How to avoid Delhi Belly

How to avoid Delhi Belly

Having just returned from a trip to India, the question I’ve been asked most isn’t “did you see a tiger?” or “what was the weather like?” No, it’s actually “did you get sick?!” Well dear readers, no I didn’t.

An upset tummy – affectionately termed ‘Delhi Belly’ – is a very real danger in India. Travellers aren’t used to eating rich and spicy foods for breakfast, lunch and dinner every day, and unfortunately hygiene and food preparation standards aren’t always as high as they are back home. For that reason, stomach upsets are very common and can completely wipe out days of sightseeing.

In this post I share my tips for avoiding Delhi Belly and what to do if you’re struck down with it.

How to avoid Delhi Belly

Despite the number of people who get struck down with the bug, it is possible to avoid. Here are the precautions I took, and take it from me, they work!

  • Practise good personal hygiene. Make sure you wash your hands thoroughly after using the bathroom and before meals. If there’s no soap available, bring hand sanitiser from home and use it! Also try not to touch your eyes, nose or mouth without washing your hands first.
  • Send that dirty plate back. If you’re handed dirty cutlery or crockery in restaurants, ask for a cleaner set. They won’t mind!
  • Only drink bottled water. The water in India is totally unsafe to drink, so don’t do it! Bottled water is readily available in shops, restaurants and hotels so keep a good stash of it in your bag. You should also use this water to brush your teeth.
  • Hold the ice. You can never guarantee that ice in your drink is made from purified water, so it’s best not to have it. Drinks are usually kept delightfully cold in restaurant fridges anyway, so you don’t even need ice.
  • Avoid salad. Similarly, restaurants might wash their salad in contaminated water so don’t bother eating it. If you must eat fruit from markets, wash it first in your own drinking water or eat peelable fruit like oranges or bananas. Better yet, bring your own peeler from home for apples and pears!
  • Make sure food is piping hot. Buffets are ridiculously popular in India, as they can keep lots of tourist groups happy throughout lunch and dinner service. Unfortunately, the food is usually less than hot, making it more risky to eat. My advice is to wait for the fresh stuff, or order a la carte.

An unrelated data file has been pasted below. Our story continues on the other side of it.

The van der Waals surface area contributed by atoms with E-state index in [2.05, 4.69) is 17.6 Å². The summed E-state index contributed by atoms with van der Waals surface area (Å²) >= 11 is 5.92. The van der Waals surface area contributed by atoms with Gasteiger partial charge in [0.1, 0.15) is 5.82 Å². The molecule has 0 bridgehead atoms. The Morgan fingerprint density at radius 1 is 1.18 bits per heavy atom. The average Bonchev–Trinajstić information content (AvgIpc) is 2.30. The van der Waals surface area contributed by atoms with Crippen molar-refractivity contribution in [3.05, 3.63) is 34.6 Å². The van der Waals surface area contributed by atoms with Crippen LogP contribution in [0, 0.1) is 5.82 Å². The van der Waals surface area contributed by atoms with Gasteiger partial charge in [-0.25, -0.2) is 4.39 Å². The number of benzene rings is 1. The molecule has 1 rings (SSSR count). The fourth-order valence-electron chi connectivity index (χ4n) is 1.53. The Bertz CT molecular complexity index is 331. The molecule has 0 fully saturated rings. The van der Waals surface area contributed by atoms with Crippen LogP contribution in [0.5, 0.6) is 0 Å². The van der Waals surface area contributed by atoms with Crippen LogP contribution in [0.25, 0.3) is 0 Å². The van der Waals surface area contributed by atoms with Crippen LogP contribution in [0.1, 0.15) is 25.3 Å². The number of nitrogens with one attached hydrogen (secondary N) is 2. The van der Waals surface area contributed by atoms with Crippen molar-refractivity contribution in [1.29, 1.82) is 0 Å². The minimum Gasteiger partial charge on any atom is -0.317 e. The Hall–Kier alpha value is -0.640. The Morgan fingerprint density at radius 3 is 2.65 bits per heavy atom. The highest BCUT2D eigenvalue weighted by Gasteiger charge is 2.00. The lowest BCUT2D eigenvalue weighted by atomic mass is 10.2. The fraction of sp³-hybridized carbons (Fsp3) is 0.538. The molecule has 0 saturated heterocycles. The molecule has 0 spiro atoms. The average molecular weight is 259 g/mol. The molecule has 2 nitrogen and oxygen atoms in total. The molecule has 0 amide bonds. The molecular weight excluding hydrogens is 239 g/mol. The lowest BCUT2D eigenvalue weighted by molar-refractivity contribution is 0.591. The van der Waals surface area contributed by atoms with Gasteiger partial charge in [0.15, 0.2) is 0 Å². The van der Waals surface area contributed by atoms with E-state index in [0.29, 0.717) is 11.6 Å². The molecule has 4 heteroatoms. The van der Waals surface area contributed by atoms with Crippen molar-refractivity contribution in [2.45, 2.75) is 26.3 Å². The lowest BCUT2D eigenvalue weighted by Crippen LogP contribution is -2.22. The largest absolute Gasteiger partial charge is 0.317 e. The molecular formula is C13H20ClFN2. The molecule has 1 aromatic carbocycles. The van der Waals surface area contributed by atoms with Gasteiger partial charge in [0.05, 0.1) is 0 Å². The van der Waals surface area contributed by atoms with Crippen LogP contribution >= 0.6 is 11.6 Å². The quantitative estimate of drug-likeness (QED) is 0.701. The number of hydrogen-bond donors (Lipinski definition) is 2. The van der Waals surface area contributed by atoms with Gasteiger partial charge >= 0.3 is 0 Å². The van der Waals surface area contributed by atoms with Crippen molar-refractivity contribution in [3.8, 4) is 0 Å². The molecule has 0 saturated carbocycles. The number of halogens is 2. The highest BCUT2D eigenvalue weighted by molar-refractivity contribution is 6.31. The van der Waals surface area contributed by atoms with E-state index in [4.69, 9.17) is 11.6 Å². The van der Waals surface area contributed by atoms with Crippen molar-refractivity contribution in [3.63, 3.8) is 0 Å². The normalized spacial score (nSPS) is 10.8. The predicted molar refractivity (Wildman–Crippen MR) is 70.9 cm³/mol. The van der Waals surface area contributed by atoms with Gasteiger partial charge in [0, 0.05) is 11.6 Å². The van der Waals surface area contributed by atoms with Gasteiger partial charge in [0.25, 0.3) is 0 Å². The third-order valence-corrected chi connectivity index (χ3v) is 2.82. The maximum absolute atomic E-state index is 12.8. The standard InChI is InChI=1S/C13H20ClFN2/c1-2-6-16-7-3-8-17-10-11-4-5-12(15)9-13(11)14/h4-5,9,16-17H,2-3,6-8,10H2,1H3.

• Eat at reputable restaurants. If you have a tour guide, they’ll usually be able to recommend ‘safe’ restaurants with good standards of hygiene. If not, check TripAdvisor to see whether other travellers have had a bad experience at that restaurant you’ve got your eye on.
  • Try not to eat street food. Yes, those pakoras from the little old man on the street might look delicious, but are they really worth ruining the rest of your trip for?
  • Be picky with what you eat. If you’re not a vegetarian already, consider becoming one in India. With 31% of the population being vegetarian, the meat free food in the country is very special and less likely to give you food poisoning. *whisper* you also HAVE TO try a MaccyD’s McSpicy Paneer. I’m salivating at the thought of it…!

 

How to treat Delhi Belly

Don’t panic if you’ve already got Delhi Belly – it can be treated quite easily with a few home remedies and by looking after yourself.

  • Stay hydrated. This is the most important thing you can do, especially in hot countries! Keep drinking bottled water and consider taking electrolyte to replace all the water you’ve lost during your sickness.
  • Take digestion medicines. There are hundreds of medicines out there to treat upset stomachs. Remember to bring some from home as pharmacies can be quite hard to find in India. Follow the instructions, and you’ll be feeling better in no time.
  • Take some time out. It’s worth taking a day out of sightseeing to stay in your room and make sure you get much better. Plus, how much fun can it be staring at another beautiful building when all you want is a toilet?
  • Get plenty of rest. I don’t know about you, but I feel so much better once I’ve had a good night’s sleep. Make sure your room is dark, get yourself comfortable and try to sleep it off.

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What are your tips for avoiding Delhi belly? Share your advice in the comments below!

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